The use of lisrel in validating marketing constructs
Researchers have defined commitment as "an implicit or explicit pledge of relational continuity between exchange partners (Dwyer, Schurr, and Oh 1987)" or an enduring desire to maintain a valued relationship (Morgan and Hunt 1994)." In accordance with these definitions, brand commitment can be described as a construct with the attitudinal aspect of brand loyalty (Oliver 1999) or as the intention to maintain a continuous relationship with a brand (Fournier 1998).
Existing literature suggests that consumers go through one of the following processes when they form a long-term relationship with a brand.
Thus, the focus of this study is to examine the processes by which the consumer-brand fit determines product evaluations, or more specifically, consumer-brand relationships.
There has been a considerable amount of interest in the concept of brand personality and how it relates to the self-congruity effect (e.g., Aaker 1999).
Brand Attachment Process Through the Emotion of Love.
Consumer attachment toward a brand is a strong affective concept (Fournier 1998).
Brand attachment, an affective concept related to love (Fournier 1998), is associated with ones identity (Kleine, Kleine, and Allen 1995), and self-esteem implies an overall affective evaluation of the importance and value of ones self (Judge, Bono, and Locke 2000).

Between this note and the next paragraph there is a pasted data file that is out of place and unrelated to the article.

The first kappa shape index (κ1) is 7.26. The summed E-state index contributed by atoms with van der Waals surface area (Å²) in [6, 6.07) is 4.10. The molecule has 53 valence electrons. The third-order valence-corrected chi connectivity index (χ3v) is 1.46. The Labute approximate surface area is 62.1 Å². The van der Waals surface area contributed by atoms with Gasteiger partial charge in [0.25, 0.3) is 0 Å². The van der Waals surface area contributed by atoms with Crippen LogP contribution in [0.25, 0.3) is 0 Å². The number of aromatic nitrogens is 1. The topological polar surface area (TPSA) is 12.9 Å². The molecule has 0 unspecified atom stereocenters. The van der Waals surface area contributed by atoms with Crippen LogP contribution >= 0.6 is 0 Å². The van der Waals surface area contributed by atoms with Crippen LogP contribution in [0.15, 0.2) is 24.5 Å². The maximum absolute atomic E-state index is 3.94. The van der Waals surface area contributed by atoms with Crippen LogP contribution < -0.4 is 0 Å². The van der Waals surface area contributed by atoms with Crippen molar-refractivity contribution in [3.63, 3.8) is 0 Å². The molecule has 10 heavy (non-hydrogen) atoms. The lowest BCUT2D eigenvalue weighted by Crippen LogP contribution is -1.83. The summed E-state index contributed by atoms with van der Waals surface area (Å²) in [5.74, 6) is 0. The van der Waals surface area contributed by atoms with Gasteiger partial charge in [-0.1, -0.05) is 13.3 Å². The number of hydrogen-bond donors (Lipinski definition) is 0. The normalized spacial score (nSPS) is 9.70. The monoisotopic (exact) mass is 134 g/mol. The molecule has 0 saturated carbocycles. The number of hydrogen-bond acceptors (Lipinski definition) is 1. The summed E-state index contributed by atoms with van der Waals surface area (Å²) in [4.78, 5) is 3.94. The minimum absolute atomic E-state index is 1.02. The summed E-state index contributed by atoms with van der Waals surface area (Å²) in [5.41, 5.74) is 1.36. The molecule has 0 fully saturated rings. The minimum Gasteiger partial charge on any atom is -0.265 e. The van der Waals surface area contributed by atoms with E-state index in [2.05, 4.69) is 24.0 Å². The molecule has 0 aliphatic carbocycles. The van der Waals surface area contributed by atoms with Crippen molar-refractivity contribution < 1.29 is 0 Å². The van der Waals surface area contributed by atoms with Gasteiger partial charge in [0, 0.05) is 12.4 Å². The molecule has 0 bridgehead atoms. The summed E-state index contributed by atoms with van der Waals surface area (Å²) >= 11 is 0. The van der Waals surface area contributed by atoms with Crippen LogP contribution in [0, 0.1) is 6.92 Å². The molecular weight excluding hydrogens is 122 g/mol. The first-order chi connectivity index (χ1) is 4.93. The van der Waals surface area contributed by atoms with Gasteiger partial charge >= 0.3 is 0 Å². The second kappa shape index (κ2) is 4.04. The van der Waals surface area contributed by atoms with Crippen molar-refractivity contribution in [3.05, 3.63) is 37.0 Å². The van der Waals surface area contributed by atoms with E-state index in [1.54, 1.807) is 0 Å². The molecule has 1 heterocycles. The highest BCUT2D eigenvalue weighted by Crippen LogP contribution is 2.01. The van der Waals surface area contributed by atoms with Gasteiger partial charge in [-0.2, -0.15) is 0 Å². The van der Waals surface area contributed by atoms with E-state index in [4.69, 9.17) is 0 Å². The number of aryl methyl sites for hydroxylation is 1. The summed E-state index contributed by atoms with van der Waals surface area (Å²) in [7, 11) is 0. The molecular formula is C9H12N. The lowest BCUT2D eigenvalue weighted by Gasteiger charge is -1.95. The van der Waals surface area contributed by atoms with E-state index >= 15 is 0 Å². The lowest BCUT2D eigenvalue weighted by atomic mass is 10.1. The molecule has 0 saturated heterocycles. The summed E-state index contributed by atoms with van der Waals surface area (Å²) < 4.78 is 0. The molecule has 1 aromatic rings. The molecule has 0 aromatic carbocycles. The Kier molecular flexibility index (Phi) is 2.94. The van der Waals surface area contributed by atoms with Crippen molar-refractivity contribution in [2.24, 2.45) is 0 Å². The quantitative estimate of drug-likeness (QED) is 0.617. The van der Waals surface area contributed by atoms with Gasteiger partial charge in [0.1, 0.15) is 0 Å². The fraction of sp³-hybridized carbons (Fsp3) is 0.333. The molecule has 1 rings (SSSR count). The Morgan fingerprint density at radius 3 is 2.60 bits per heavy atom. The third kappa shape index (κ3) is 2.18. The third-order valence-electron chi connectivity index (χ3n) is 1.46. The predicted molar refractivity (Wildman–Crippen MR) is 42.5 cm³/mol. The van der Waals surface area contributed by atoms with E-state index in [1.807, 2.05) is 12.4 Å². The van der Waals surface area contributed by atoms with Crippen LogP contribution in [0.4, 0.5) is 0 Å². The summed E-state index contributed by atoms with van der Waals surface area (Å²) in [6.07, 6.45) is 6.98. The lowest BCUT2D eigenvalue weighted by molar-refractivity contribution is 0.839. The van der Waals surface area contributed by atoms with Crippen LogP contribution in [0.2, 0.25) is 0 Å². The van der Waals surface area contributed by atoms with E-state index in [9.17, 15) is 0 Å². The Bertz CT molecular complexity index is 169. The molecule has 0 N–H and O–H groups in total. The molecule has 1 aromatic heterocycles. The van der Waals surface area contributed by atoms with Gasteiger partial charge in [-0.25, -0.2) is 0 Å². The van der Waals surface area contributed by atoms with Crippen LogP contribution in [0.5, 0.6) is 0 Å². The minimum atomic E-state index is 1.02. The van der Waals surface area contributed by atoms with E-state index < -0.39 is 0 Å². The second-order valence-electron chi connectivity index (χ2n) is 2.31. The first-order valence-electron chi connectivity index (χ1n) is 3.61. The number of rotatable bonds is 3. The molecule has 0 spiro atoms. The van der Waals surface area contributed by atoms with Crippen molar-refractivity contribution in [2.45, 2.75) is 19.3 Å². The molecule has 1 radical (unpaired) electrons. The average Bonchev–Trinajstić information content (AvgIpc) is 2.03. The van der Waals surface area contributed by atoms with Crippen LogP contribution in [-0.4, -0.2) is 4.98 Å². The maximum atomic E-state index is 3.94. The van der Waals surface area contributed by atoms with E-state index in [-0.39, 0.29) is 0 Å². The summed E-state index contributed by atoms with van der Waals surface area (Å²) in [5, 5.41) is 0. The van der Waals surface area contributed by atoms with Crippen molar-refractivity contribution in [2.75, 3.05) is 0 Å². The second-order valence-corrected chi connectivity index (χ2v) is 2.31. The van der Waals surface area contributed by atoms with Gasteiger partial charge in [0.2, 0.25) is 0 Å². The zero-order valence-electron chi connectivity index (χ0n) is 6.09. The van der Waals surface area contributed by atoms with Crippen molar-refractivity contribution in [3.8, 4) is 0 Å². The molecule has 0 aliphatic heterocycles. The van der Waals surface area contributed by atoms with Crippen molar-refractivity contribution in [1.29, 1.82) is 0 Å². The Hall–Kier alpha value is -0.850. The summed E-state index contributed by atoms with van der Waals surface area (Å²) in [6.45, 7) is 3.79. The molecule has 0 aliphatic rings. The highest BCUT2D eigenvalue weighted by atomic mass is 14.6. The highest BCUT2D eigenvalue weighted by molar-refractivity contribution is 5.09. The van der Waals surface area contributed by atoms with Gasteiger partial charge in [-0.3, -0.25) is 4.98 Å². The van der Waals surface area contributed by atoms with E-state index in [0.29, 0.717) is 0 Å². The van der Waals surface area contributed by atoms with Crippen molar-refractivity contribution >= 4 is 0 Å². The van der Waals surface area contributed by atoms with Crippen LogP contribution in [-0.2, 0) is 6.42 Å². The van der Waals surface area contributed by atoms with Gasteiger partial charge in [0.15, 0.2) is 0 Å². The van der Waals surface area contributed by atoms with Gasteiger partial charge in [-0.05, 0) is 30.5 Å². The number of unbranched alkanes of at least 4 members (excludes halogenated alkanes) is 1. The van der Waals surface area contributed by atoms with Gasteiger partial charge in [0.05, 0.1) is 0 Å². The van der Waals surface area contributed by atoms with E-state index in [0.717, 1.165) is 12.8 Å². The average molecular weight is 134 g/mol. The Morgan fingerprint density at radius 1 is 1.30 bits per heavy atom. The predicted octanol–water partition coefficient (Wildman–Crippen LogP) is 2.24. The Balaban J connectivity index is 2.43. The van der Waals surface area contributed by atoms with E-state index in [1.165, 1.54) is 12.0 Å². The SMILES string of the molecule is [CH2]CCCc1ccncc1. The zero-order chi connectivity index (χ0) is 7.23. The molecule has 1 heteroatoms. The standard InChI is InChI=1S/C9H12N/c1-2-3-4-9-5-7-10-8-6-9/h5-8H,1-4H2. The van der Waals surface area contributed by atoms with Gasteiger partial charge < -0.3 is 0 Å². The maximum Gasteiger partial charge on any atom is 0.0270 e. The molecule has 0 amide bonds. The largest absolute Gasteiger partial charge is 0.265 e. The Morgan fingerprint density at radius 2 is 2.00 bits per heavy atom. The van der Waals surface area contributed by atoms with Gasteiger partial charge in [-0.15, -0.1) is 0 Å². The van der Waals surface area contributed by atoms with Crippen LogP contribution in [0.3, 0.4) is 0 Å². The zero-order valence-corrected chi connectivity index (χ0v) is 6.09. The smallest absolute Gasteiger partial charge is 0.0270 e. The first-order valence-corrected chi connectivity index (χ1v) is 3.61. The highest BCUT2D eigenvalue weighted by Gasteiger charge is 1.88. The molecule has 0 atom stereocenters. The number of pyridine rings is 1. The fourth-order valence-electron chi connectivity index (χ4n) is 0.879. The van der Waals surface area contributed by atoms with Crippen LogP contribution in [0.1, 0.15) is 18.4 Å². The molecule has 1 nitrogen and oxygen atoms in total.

THEORETICAL BACKGROUND Self-Congruity Effect Self-congruity is defined in this study as the parallel between consumer self-concept and brand personality that consumers feel or experience in the course of forming a consumer-brand relationship.
Attachment provides psychological comfort and pleasure, and its loss evokes strong distress (Perry 1998).
The others are alternative readings or provide more detailed information on related issues.
ABSTRACT - It is critical to the survival and growth of a company to build and maintain a long-term relationship between a brand and its target customers.
Consumers become attached to a specific brand in the process of defining and maintaining their sense of self (Kleine, Kleine, and Allen 1995).
The concept of attachment and its formation have been dealt with in the context of infant behavior (Bowlby 1969, 1973, 1980) as well as in the area of adult relationship, especially romantic relationship behavior (Collins and Read 1990; Feeney and Noller 1990; Hazan and Shaver 1987).